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WordPress the_content filter for thinking developers

WordPress filters are so damn convenient and make devs’ life so much easier that rather often you can see developers forgetting to turn the thinking mode on before use it. I would lie if I tell personally I had never done this mistake before and that’s another reason for this post.

Just as you won’t eat soup with a fork, you won’t use any of the WordPress filters where it’s not suitable.  Think of these too examples.

Case 1: limit characters in content for guests [Appropriate usage]

Imagine, you are giving some valuable information to your visitors and want to make sure that only registered users will get the whole post content, all others should see just part of it, say 300 characters and then the sign-up button.

You can use a simple piece of code to check whether the user is logged in, if no — limit the characters by the_content filter

Case 2: filter image links from the content [Inappropriate usage]

You’ve got your company blog with images in your posts, of course. By default WP surrounds every upload image by <a> tags so it’s clickable. One day you find out that linking to images files may harm your SEO and decide to get rid of the links. Google will happily advise you solution like this.

the_content filter will affect existing and new posts, as you understand, as it’s called every time the page loading. These are con and pron in one glass. Good part that it affects all posts all the way, bad news that it’s rather demanded for resources.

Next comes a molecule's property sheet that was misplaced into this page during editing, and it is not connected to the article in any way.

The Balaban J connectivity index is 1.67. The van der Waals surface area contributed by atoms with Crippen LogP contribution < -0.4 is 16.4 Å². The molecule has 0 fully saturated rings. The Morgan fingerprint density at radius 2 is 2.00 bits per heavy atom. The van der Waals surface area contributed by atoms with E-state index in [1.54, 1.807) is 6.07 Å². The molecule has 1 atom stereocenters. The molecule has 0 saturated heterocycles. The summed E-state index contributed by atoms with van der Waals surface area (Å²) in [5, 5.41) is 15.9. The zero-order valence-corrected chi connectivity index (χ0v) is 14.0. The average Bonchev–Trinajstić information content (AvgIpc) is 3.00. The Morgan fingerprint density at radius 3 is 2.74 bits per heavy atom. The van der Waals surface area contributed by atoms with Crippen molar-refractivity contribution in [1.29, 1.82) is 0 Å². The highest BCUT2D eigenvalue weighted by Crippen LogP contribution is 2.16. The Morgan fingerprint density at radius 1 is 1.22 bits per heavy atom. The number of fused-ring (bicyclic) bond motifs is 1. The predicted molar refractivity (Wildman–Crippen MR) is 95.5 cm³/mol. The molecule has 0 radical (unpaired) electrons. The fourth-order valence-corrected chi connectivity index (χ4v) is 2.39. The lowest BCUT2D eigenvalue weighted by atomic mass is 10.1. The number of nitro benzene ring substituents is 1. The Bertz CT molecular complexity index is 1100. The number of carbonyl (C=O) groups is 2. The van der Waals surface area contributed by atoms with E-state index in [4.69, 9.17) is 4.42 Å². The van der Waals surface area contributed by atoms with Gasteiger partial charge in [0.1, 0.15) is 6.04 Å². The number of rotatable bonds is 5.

Why so?

All WordPress filters and this very the_content filter too are designed to filter the content.

This means that on page load the actual content first is loaded, then the filter is applied to it and the result is shown to user. This process is going on every single page load and demands certain CPU and RAM resources. The higher traffic you get, the more resources you need to hold such operations. That doesn’t mean you should not use filters at all, of course, no. But you should use them in the right place and time.

Case 1 describes the situation where you don’t want your content changed forever, but really being filtered in certain case. Case 2 on the contrary shows that you are using filtering when really you want to change your content permanently.

Neither WordPress the_content filter nor others should not be used for permanent changes. It’s simply senseless. You overload your server and slow down your page load by using filters when permanent changes are needed.

What is right to use in this case? Just change your post content permanently. It should be executed once and all your existing posts will be updated (check the functions here).

Remember, these are just tools that can be used correctly by thinking developer.

WordPress the_content filter for thinking developers

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